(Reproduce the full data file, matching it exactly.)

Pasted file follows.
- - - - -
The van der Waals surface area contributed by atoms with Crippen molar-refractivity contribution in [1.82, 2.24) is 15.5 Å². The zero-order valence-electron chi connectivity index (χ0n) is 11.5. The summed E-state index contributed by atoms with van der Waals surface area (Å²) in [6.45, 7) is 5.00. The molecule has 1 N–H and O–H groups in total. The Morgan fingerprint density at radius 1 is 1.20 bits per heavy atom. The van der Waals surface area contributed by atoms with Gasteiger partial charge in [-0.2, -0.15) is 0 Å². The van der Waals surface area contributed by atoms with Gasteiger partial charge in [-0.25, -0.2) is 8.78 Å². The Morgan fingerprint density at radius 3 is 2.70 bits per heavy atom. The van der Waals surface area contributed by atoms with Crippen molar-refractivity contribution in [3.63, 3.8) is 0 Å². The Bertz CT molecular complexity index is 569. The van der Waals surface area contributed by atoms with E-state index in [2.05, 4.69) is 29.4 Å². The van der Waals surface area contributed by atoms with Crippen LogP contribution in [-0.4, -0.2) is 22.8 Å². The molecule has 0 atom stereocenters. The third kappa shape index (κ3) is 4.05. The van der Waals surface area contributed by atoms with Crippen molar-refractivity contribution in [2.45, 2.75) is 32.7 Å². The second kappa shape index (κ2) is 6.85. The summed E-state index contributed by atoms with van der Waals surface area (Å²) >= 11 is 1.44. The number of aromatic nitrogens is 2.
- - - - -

The van der Waals surface area contributed by atoms with Crippen molar-refractivity contribution in [1.82, 2.24) is 15.5 Å². The zero-order valence-electron chi connectivity index (χ0n) is 11.5. The summed E-state index contributed by atoms with van der Waals surface area (Å²) in [6.45, 7) is 5.00. The molecule has 1 N–H and O–H groups in total. The Morgan fingerprint density at radius 1 is 1.20 bits per heavy atom. The van der Waals surface area contributed by atoms with Gasteiger partial charge in [-0.2, -0.15) is 0 Å². The van der Waals surface area contributed by atoms with Gasteiger partial charge in [-0.25, -0.2) is 8.78 Å². The Morgan fingerprint density at radius 3 is 2.70 bits per heavy atom. The van der Waals surface area contributed by atoms with Crippen molar-refractivity contribution in [3.63, 3.8) is 0 Å². The Bertz CT molecular complexity index is 569. The van der Waals surface area contributed by atoms with E-state index in [2.05, 4.69) is 29.4 Å². The van der Waals surface area contributed by atoms with Crippen LogP contribution in [-0.4, -0.2) is 22.8 Å². The molecule has 0 atom stereocenters. The third kappa shape index (κ3) is 4.05. The van der Waals surface area contributed by atoms with Crippen molar-refractivity contribution in [2.45, 2.75) is 32.7 Å². The second kappa shape index (κ2) is 6.85. The summed E-state index contributed by atoms with van der Waals surface area (Å²) >= 11 is 1.44. The number of aromatic nitrogens is 2.